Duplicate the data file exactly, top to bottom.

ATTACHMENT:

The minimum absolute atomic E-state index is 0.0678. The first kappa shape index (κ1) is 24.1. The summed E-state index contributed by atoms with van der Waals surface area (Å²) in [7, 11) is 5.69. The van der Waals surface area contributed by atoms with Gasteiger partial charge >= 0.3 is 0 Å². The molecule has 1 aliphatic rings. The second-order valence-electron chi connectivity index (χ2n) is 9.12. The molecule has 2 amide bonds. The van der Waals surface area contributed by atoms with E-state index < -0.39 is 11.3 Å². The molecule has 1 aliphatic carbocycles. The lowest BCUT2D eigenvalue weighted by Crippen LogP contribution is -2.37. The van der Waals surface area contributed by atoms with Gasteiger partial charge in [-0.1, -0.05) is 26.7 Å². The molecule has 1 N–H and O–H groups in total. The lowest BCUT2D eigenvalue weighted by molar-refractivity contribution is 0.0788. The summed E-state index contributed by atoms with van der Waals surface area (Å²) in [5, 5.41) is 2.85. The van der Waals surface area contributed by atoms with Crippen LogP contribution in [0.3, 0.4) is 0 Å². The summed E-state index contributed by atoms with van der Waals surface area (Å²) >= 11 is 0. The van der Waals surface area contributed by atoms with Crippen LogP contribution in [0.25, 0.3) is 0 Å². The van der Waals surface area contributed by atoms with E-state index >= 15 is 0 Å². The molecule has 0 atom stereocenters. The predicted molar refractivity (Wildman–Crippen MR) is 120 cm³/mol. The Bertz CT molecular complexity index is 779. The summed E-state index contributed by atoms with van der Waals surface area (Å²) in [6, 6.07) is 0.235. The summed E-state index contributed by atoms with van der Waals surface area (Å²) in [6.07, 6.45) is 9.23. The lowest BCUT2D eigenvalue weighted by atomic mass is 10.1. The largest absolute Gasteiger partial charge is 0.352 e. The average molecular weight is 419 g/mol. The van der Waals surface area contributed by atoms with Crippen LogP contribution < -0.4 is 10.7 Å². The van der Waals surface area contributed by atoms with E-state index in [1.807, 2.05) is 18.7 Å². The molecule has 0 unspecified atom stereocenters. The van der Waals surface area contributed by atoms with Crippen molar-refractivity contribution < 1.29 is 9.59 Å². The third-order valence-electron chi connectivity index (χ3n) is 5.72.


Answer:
The minimum absolute atomic E-state index is 0.0678. The first kappa shape index (κ1) is 24.1. The summed E-state index contributed by atoms with van der Waals surface area (Å²) in [7, 11) is 5.69. The van der Waals surface area contributed by atoms with Gasteiger partial charge >= 0.3 is 0 Å². The molecule has 1 aliphatic rings. The second-order valence-electron chi connectivity index (χ2n) is 9.12. The molecule has 2 amide bonds. The van der Waals surface area contributed by atoms with E-state index < -0.39 is 11.3 Å². The molecule has 1 aliphatic carbocycles. The lowest BCUT2D eigenvalue weighted by Crippen LogP contribution is -2.37. The van der Waals surface area contributed by atoms with Gasteiger partial charge in [-0.1, -0.05) is 26.7 Å². The molecule has 1 N–H and O–H groups in total. The lowest BCUT2D eigenvalue weighted by molar-refractivity contribution is 0.0788. The summed E-state index contributed by atoms with van der Waals surface area (Å²) in [5, 5.41) is 2.85. The van der Waals surface area contributed by atoms with Crippen LogP contribution in [0.3, 0.4) is 0 Å². The summed E-state index contributed by atoms with van der Waals surface area (Å²) >= 11 is 0. The van der Waals surface area contributed by atoms with Crippen LogP contribution in [0.25, 0.3) is 0 Å². The van der Waals surface area contributed by atoms with E-state index >= 15 is 0 Å². The molecule has 0 atom stereocenters. The predicted molar refractivity (Wildman–Crippen MR) is 120 cm³/mol. The Bertz CT molecular complexity index is 779. The summed E-state index contributed by atoms with van der Waals surface area (Å²) in [6, 6.07) is 0.235. The summed E-state index contributed by atoms with van der Waals surface area (Å²) in [6.07, 6.45) is 9.23. The lowest BCUT2D eigenvalue weighted by atomic mass is 10.1. The largest absolute Gasteiger partial charge is 0.352 e. The average molecular weight is 419 g/mol. The van der Waals surface area contributed by atoms with Crippen LogP contribution < -0.4 is 10.7 Å². The van der Waals surface area contributed by atoms with E-state index in [1.807, 2.05) is 18.7 Å². The molecule has 0 unspecified atom stereocenters. The van der Waals surface area contributed by atoms with Crippen molar-refractivity contribution < 1.29 is 9.59 Å². The third-order valence-electron chi connectivity index (χ3n) is 5.72.